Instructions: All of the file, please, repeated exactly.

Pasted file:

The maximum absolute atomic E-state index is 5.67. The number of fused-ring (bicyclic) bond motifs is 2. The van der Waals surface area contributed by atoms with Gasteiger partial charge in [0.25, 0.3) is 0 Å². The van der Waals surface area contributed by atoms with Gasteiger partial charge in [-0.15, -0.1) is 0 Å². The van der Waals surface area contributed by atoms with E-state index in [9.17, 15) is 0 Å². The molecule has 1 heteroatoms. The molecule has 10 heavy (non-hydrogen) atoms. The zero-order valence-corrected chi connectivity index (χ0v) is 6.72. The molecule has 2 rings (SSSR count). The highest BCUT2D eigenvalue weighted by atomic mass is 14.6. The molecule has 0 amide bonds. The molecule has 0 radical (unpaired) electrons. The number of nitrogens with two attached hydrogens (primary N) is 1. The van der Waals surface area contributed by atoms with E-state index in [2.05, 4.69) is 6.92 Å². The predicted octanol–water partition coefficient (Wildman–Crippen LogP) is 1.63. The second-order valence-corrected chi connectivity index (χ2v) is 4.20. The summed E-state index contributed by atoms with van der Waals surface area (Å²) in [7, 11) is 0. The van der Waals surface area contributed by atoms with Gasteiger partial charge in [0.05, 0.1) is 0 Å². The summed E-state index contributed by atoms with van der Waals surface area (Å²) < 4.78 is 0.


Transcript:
The maximum absolute atomic E-state index is 5.67. The number of fused-ring (bicyclic) bond motifs is 2. The van der Waals surface area contributed by atoms with Gasteiger partial charge in [0.25, 0.3) is 0 Å². The van der Waals surface area contributed by atoms with Gasteiger partial charge in [-0.15, -0.1) is 0 Å². The van der Waals surface area contributed by atoms with E-state index in [9.17, 15) is 0 Å². The molecule has 1 heteroatoms. The molecule has 10 heavy (non-hydrogen) atoms. The zero-order valence-corrected chi connectivity index (χ0v) is 6.72. The molecule has 2 rings (SSSR count). The highest BCUT2D eigenvalue weighted by atomic mass is 14.6. The molecule has 0 amide bonds. The molecule has 0 radical (unpaired) electrons. The number of nitrogens with two attached hydrogens (primary N) is 1. The van der Waals surface area contributed by atoms with E-state index in [2.05, 4.69) is 6.92 Å². The predicted octanol–water partition coefficient (Wildman–Crippen LogP) is 1.63. The second-order valence-corrected chi connectivity index (χ2v) is 4.20. The summed E-state index contributed by atoms with van der Waals surface area (Å²) in [7, 11) is 0. The van der Waals surface area contributed by atoms with Gasteiger partial charge in [0.05, 0.1) is 0 Å². The summed E-state index contributed by atoms with van der Waals surface area (Å²) < 4.78 is 0.